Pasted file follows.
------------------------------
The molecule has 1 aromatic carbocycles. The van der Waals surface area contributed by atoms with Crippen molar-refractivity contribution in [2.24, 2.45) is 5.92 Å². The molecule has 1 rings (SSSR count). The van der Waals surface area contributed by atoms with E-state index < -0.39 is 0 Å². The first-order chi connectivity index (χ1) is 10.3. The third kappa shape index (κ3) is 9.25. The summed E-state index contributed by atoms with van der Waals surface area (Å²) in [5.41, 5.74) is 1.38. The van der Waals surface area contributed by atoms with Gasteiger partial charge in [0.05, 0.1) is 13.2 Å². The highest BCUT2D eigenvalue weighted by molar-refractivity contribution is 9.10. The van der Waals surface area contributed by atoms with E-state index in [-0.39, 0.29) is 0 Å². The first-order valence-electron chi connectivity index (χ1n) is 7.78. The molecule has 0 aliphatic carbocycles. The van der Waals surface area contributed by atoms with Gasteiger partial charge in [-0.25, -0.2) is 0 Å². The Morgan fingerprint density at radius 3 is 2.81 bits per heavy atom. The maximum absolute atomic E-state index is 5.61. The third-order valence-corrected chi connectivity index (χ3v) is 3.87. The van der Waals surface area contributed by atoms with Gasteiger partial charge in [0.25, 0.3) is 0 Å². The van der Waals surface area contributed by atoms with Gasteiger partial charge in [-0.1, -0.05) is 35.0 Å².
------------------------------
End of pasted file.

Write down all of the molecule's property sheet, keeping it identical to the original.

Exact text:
The molecule has 1 aromatic carbocycles. The van der Waals surface area contributed by atoms with Crippen molar-refractivity contribution in [2.24, 2.45) is 5.92 Å². The molecule has 1 rings (SSSR count). The van der Waals surface area contributed by atoms with E-state index < -0.39 is 0 Å². The first-order chi connectivity index (χ1) is 10.3. The third kappa shape index (κ3) is 9.25. The summed E-state index contributed by atoms with van der Waals surface area (Å²) in [5.41, 5.74) is 1.38. The van der Waals surface area contributed by atoms with Gasteiger partial charge in [0.05, 0.1) is 13.2 Å². The highest BCUT2D eigenvalue weighted by molar-refractivity contribution is 9.10. The van der Waals surface area contributed by atoms with E-state index in [-0.39, 0.29) is 0 Å². The first-order valence-electron chi connectivity index (χ1n) is 7.78. The molecule has 0 aliphatic carbocycles. The van der Waals surface area contributed by atoms with Gasteiger partial charge in [-0.25, -0.2) is 0 Å². The Morgan fingerprint density at radius 3 is 2.81 bits per heavy atom. The maximum absolute atomic E-state index is 5.61. The third-order valence-corrected chi connectivity index (χ3v) is 3.87. The van der Waals surface area contributed by atoms with Gasteiger partial charge in [0.25, 0.3) is 0 Å². The van der Waals surface area contributed by atoms with Gasteiger partial charge in [-0.1, -0.05) is 35.0 Å².